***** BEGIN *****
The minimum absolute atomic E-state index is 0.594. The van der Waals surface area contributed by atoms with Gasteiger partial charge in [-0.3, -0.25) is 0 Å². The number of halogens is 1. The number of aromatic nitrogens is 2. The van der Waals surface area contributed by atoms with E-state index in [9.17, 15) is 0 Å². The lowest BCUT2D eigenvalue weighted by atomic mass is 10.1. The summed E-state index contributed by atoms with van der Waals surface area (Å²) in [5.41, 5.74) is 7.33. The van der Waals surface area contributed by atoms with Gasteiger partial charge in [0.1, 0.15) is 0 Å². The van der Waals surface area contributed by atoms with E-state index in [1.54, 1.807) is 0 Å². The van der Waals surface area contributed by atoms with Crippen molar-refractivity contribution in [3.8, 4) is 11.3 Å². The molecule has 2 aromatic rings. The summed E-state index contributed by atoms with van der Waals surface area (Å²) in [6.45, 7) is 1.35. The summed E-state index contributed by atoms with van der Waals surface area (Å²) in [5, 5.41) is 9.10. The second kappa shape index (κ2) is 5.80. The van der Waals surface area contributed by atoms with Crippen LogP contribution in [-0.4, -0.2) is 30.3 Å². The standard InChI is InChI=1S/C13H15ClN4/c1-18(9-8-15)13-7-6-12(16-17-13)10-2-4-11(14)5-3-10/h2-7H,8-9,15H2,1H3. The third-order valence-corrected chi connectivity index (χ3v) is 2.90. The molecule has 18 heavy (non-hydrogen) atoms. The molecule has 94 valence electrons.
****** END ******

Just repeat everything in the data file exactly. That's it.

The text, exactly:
The minimum absolute atomic E-state index is 0.594. The van der Waals surface area contributed by atoms with Gasteiger partial charge in [-0.3, -0.25) is 0 Å². The number of halogens is 1. The number of aromatic nitrogens is 2. The van der Waals surface area contributed by atoms with E-state index in [9.17, 15) is 0 Å². The lowest BCUT2D eigenvalue weighted by atomic mass is 10.1. The summed E-state index contributed by atoms with van der Waals surface area (Å²) in [5.41, 5.74) is 7.33. The van der Waals surface area contributed by atoms with Gasteiger partial charge in [0.1, 0.15) is 0 Å². The van der Waals surface area contributed by atoms with E-state index in [1.54, 1.807) is 0 Å². The van der Waals surface area contributed by atoms with Crippen molar-refractivity contribution in [3.8, 4) is 11.3 Å². The molecule has 2 aromatic rings. The summed E-state index contributed by atoms with van der Waals surface area (Å²) in [6.45, 7) is 1.35. The summed E-state index contributed by atoms with van der Waals surface area (Å²) in [5, 5.41) is 9.10. The second kappa shape index (κ2) is 5.80. The van der Waals surface area contributed by atoms with Crippen LogP contribution in [-0.4, -0.2) is 30.3 Å². The standard InChI is InChI=1S/C13H15ClN4/c1-18(9-8-15)13-7-6-12(16-17-13)10-2-4-11(14)5-3-10/h2-7H,8-9,15H2,1H3. The third-order valence-corrected chi connectivity index (χ3v) is 2.90. The molecule has 18 heavy (non-hydrogen) atoms. The molecule has 94 valence electrons.